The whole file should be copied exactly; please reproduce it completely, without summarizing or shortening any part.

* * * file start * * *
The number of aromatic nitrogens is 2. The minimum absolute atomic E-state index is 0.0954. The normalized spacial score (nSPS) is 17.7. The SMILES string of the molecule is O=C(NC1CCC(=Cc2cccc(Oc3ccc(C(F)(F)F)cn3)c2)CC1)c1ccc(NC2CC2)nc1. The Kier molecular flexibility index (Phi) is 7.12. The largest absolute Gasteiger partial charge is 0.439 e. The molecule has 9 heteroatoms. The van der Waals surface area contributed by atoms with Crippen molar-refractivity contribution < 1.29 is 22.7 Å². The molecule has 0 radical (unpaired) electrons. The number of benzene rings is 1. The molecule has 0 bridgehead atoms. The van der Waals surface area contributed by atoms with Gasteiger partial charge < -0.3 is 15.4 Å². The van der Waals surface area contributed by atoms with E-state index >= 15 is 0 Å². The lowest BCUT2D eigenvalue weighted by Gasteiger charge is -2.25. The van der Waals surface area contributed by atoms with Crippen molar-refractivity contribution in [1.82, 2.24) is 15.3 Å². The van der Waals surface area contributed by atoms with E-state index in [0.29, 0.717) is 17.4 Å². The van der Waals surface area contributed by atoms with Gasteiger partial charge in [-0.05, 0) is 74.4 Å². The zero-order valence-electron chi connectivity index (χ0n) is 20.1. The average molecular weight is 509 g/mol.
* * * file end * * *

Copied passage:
The number of aromatic nitrogens is 2. The minimum absolute atomic E-state index is 0.0954. The normalized spacial score (nSPS) is 17.7. The SMILES string of the molecule is O=C(NC1CCC(=Cc2cccc(Oc3ccc(C(F)(F)F)cn3)c2)CC1)c1ccc(NC2CC2)nc1. The Kier molecular flexibility index (Phi) is 7.12. The largest absolute Gasteiger partial charge is 0.439 e. The molecule has 9 heteroatoms. The van der Waals surface area contributed by atoms with Crippen molar-refractivity contribution < 1.29 is 22.7 Å². The molecule has 0 radical (unpaired) electrons. The number of benzene rings is 1. The molecule has 0 bridgehead atoms. The van der Waals surface area contributed by atoms with Gasteiger partial charge < -0.3 is 15.4 Å². The van der Waals surface area contributed by atoms with E-state index >= 15 is 0 Å². The lowest BCUT2D eigenvalue weighted by Gasteiger charge is -2.25. The van der Waals surface area contributed by atoms with Crippen molar-refractivity contribution in [1.82, 2.24) is 15.3 Å². The van der Waals surface area contributed by atoms with E-state index in [0.29, 0.717) is 17.4 Å². The van der Waals surface area contributed by atoms with Gasteiger partial charge in [-0.05, 0) is 74.4 Å². The zero-order valence-electron chi connectivity index (χ0n) is 20.1. The average molecular weight is 509 g/mol.